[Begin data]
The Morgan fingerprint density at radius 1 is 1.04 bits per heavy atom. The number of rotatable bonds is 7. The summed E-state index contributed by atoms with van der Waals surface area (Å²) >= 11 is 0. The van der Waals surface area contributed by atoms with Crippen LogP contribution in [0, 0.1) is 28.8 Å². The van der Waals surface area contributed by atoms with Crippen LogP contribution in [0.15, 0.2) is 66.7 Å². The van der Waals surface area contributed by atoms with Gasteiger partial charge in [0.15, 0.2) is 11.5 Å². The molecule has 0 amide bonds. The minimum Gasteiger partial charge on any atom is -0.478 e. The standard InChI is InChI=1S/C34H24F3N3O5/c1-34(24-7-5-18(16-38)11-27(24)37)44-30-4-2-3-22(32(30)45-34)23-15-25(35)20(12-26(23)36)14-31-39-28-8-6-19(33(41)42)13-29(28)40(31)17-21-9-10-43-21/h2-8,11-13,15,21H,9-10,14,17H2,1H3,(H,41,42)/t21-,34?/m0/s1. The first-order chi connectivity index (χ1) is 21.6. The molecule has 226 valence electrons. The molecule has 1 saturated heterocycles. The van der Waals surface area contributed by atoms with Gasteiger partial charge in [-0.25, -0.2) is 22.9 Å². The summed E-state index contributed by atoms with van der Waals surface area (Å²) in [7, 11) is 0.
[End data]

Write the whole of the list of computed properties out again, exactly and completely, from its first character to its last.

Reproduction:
The Morgan fingerprint density at radius 1 is 1.04 bits per heavy atom. The number of rotatable bonds is 7. The summed E-state index contributed by atoms with van der Waals surface area (Å²) >= 11 is 0. The van der Waals surface area contributed by atoms with Crippen LogP contribution in [0, 0.1) is 28.8 Å². The van der Waals surface area contributed by atoms with Crippen LogP contribution in [0.15, 0.2) is 66.7 Å². The van der Waals surface area contributed by atoms with Gasteiger partial charge in [0.15, 0.2) is 11.5 Å². The molecule has 0 amide bonds. The minimum Gasteiger partial charge on any atom is -0.478 e. The standard InChI is InChI=1S/C34H24F3N3O5/c1-34(24-7-5-18(16-38)11-27(24)37)44-30-4-2-3-22(32(30)45-34)23-15-25(35)20(12-26(23)36)14-31-39-28-8-6-19(33(41)42)13-29(28)40(31)17-21-9-10-43-21/h2-8,11-13,15,21H,9-10,14,17H2,1H3,(H,41,42)/t21-,34?/m0/s1. The first-order chi connectivity index (χ1) is 21.6. The molecule has 226 valence electrons. The molecule has 1 saturated heterocycles. The van der Waals surface area contributed by atoms with Gasteiger partial charge in [-0.25, -0.2) is 22.9 Å². The summed E-state index contributed by atoms with van der Waals surface area (Å²) in [7, 11) is 0.